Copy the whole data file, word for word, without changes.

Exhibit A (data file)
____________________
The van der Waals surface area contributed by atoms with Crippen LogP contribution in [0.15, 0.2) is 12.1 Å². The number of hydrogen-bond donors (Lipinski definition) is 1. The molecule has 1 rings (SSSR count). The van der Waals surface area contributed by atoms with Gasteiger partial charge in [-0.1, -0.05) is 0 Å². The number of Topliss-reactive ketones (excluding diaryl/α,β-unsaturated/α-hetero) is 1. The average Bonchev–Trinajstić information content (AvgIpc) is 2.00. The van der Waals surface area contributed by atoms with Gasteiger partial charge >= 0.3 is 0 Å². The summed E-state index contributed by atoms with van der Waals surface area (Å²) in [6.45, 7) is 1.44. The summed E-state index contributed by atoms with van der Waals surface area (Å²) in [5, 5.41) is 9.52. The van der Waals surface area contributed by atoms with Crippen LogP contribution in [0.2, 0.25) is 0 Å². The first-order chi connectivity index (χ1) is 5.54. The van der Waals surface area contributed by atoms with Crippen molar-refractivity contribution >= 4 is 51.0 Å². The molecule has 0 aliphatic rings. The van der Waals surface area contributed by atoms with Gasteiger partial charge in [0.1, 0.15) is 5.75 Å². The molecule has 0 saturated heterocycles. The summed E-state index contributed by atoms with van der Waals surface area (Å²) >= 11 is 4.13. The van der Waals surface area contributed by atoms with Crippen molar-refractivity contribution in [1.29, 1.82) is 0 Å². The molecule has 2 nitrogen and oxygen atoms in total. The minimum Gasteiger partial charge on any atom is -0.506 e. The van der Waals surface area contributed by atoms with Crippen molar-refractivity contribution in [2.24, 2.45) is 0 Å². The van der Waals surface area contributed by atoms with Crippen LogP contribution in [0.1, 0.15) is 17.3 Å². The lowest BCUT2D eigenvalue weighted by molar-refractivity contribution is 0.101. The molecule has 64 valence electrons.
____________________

The van der Waals surface area contributed by atoms with Crippen LogP contribution in [0.15, 0.2) is 12.1 Å². The number of hydrogen-bond donors (Lipinski definition) is 1. The molecule has 1 rings (SSSR count). The van der Waals surface area contributed by atoms with Gasteiger partial charge in [-0.1, -0.05) is 0 Å². The number of Topliss-reactive ketones (excluding diaryl/α,β-unsaturated/α-hetero) is 1. The average Bonchev–Trinajstić information content (AvgIpc) is 2.00. The van der Waals surface area contributed by atoms with Gasteiger partial charge >= 0.3 is 0 Å². The summed E-state index contributed by atoms with van der Waals surface area (Å²) in [6.45, 7) is 1.44. The summed E-state index contributed by atoms with van der Waals surface area (Å²) in [5, 5.41) is 9.52. The van der Waals surface area contributed by atoms with Crippen LogP contribution in [0.2, 0.25) is 0 Å². The first-order chi connectivity index (χ1) is 5.54. The van der Waals surface area contributed by atoms with Crippen molar-refractivity contribution >= 4 is 51.0 Å². The molecule has 0 aliphatic rings. The van der Waals surface area contributed by atoms with Gasteiger partial charge in [0.1, 0.15) is 5.75 Å². The molecule has 0 saturated heterocycles. The summed E-state index contributed by atoms with van der Waals surface area (Å²) >= 11 is 4.13. The van der Waals surface area contributed by atoms with Crippen molar-refractivity contribution in [1.29, 1.82) is 0 Å². The molecule has 2 nitrogen and oxygen atoms in total. The minimum Gasteiger partial charge on any atom is -0.506 e. The van der Waals surface area contributed by atoms with Crippen molar-refractivity contribution in [2.24, 2.45) is 0 Å². The van der Waals surface area contributed by atoms with Crippen LogP contribution in [0.1, 0.15) is 17.3 Å². The lowest BCUT2D eigenvalue weighted by molar-refractivity contribution is 0.101. The molecule has 64 valence electrons.